The mysteries of Medicare decoded

Thursday, October 11, 2012

Keeping your health shouldn't mean losing your mind. Unfortunately, trying to decode one's medical options can sometimes leave one dizzy. Wrestling with the manifold mysteries of Medicare is no exception.

Medicare eligibility, for those who are not disabled, begins at age 65. The program consists of two parts.

Part A pays for inpatient hospital, as well as home health care costs. This first part is free when you enroll in Medicare.

Part B picks up various doctor services, outpatient care, diagnostic and other medical costs. It is not free. The premium paid will subject to government rating and will depend on your income level prior to enrollment. That said, the average monthly premium is about $115.

While Medicare provides benefits, it will not cover the full cost of medical care. The balance must be paid by the patient, and these costs can stretch into the thousands of dollars. Fortunately, there are options to help cover these additional expenses. They include Medicare supplements, prescription drug plans (PDPs), and Medicare advantage plans.

The first of these, sometimes called "Medigap" plans, are designed to pay some or all of the percentages and deductibles which Medicare parts A and B do not pay. These programs are labeled by the government to make them easier to understand.

The system is standardized, so that a plan rated "F" has identical benefits regardless of which insurance company you choose. One thing not covered by Medicare supplement plans is prescription drugs.

Rates will vary depending on the carrier, but typically range from $150 to $400 per month. Underwriting requirements also vary, though they are minimal for those enrolling at age 65. After that, it is necessary to fully qualify for a new program, which might be difficult for those with pre-existing conditions.

Medicare advantage plans, sometimes called MAPDs or Part C, is the second type of plan that is offered through many insurance providers. There are some significant differences. First, Medicare advantage plans include prescription drug benefits. They can also offer dental, vision, hearing and even the Silver Sneaker fitness program as an increased benefit.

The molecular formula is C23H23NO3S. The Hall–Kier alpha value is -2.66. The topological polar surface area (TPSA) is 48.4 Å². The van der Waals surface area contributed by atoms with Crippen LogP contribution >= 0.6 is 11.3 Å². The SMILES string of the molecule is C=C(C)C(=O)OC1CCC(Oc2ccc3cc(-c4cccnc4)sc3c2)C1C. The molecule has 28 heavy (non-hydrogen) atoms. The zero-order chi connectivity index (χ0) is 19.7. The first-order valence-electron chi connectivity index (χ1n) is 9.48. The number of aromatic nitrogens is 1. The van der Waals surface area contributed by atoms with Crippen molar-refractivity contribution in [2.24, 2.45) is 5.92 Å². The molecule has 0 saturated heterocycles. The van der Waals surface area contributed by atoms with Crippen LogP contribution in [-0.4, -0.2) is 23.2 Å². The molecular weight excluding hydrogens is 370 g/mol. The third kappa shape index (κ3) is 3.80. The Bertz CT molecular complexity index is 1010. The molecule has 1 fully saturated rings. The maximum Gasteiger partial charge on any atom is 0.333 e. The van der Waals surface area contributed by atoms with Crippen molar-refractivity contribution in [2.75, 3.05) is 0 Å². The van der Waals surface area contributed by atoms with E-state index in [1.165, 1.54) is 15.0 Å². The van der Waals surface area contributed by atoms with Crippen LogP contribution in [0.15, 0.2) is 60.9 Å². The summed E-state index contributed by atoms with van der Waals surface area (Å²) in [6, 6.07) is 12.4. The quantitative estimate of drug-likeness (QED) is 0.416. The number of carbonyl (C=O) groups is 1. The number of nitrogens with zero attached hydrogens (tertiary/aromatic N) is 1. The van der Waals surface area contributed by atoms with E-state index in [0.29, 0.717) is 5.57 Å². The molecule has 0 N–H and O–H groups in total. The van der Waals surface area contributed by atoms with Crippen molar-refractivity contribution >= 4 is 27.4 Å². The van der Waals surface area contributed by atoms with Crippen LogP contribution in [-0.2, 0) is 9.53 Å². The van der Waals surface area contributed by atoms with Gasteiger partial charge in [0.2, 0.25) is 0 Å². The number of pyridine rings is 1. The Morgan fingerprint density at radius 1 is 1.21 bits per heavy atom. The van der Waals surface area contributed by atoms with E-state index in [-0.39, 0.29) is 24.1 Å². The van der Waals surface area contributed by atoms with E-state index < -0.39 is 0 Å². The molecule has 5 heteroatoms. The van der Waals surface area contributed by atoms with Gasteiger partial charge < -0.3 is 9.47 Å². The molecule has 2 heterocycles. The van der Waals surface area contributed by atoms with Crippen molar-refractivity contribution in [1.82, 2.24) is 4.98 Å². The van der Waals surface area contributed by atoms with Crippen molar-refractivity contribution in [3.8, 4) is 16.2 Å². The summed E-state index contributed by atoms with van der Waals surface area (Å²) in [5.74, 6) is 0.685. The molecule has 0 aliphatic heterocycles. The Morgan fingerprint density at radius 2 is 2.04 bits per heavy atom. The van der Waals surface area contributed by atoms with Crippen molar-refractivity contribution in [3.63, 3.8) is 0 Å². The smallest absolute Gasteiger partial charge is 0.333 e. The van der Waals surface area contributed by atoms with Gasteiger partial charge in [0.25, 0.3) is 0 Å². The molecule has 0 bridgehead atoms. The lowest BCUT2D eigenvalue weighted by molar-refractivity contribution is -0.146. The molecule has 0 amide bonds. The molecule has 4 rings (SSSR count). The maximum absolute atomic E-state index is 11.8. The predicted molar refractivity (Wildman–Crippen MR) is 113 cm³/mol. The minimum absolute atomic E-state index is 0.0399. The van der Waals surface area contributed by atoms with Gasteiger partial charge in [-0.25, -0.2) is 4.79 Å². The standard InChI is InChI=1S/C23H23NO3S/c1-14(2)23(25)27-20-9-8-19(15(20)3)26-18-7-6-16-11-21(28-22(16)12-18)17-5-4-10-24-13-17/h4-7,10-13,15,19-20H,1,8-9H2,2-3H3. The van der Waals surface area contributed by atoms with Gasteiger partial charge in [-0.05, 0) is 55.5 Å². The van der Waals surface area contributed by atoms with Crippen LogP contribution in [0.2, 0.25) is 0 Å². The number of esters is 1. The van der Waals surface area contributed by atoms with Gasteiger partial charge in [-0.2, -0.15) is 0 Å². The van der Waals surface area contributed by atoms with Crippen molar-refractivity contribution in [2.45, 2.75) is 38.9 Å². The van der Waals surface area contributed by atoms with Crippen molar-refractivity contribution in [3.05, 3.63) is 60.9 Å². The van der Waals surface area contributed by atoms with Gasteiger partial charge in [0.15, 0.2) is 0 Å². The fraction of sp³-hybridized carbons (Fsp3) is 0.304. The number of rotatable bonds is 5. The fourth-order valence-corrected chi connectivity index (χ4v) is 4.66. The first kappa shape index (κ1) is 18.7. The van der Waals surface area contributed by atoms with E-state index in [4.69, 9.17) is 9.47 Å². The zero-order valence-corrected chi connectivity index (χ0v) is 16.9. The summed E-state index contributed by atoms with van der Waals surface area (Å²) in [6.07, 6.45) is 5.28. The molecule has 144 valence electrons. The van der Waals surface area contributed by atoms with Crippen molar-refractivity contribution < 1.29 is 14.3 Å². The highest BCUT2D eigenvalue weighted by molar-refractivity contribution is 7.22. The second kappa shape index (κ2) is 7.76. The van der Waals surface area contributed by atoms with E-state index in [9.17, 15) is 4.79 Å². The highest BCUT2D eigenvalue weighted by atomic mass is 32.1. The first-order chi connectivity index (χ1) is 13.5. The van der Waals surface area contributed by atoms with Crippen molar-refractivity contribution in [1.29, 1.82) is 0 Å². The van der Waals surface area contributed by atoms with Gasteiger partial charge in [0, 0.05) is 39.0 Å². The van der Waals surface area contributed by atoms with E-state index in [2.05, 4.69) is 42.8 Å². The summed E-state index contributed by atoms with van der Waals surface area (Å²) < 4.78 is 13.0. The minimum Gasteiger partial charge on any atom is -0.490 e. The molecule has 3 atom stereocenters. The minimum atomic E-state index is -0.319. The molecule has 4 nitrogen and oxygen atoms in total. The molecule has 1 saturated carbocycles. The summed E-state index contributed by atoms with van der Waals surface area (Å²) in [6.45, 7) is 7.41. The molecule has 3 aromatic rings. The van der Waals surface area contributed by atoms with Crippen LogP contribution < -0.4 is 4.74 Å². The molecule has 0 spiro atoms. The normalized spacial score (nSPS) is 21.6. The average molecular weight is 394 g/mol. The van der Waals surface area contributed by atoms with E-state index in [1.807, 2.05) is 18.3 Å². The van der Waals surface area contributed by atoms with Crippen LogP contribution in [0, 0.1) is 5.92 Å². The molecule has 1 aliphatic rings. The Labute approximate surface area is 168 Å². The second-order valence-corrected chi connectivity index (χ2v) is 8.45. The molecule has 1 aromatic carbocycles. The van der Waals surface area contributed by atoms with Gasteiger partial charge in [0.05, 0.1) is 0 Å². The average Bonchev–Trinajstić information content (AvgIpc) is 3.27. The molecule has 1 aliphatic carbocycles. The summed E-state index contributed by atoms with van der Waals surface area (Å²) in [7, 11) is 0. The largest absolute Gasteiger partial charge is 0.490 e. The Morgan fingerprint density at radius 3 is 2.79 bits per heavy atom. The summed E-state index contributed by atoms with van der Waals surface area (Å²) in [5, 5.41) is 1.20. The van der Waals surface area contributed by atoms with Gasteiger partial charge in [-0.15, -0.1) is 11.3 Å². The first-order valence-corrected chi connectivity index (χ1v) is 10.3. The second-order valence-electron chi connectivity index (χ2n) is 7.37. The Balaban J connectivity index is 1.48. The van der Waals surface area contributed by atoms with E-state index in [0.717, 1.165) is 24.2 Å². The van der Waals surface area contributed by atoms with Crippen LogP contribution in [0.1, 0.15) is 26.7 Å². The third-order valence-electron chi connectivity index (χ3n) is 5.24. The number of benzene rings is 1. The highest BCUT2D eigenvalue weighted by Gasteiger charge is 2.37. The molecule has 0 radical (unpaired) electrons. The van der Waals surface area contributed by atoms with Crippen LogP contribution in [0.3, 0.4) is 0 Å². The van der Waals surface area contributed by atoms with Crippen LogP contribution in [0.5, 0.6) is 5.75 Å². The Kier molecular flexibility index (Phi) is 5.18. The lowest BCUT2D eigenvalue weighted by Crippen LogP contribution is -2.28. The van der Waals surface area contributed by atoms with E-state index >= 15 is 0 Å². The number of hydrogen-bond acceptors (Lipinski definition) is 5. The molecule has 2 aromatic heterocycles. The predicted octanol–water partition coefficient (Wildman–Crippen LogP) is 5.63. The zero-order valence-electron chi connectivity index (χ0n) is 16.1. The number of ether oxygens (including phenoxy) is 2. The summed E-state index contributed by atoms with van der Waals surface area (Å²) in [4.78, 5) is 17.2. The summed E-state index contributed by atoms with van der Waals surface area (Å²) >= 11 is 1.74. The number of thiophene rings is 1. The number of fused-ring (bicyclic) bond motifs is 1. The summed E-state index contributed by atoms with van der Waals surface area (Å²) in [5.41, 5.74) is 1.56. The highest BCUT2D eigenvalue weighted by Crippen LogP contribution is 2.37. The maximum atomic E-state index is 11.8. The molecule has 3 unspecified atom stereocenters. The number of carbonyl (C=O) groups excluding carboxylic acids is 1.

In many states and counties -- including Carroll County -- the Medicare advantage program has no or very low premiums. You may enroll in a Medicare advantage plan when you turn 65 or each year from Oct. 15 to Dec. 7. During this period, you must answer only one health question to enroll. Medicare advantage plans are also open to those of all ages who are on Medicare for disability.

Medicare prescription drug plans, also called PDPs or Part D, are the third and final type of plan that can help cover expenses not paid by Medicare. Plans of this type can be used in conjunction with Medicare or a Medicare supplement.

The plans can also be wrapped into the Medicare Advantage plan. The PDP covers five tiers of medication, ranging from "generic" to "specialty drug." There is normally a $325 deductible. However, if you are already enrolled in a Medicare advantage plan, your provider will normally pay this deductible for you.

As a stand-alone product, the cost of prescription drug plans averages $30 per month. The program is only available during the open enrollment period or when you acquire Medicare.

While the information above is a great place to start, it represents only the basic facts of each program. It is highly recommended that you speak with a senior product specialist who can further assist you in choosing the right product for your individual needs.

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Dave Teigen is owner and agent/broker of Teigen Insurance, and Brooke Patten is senior products specialist there.

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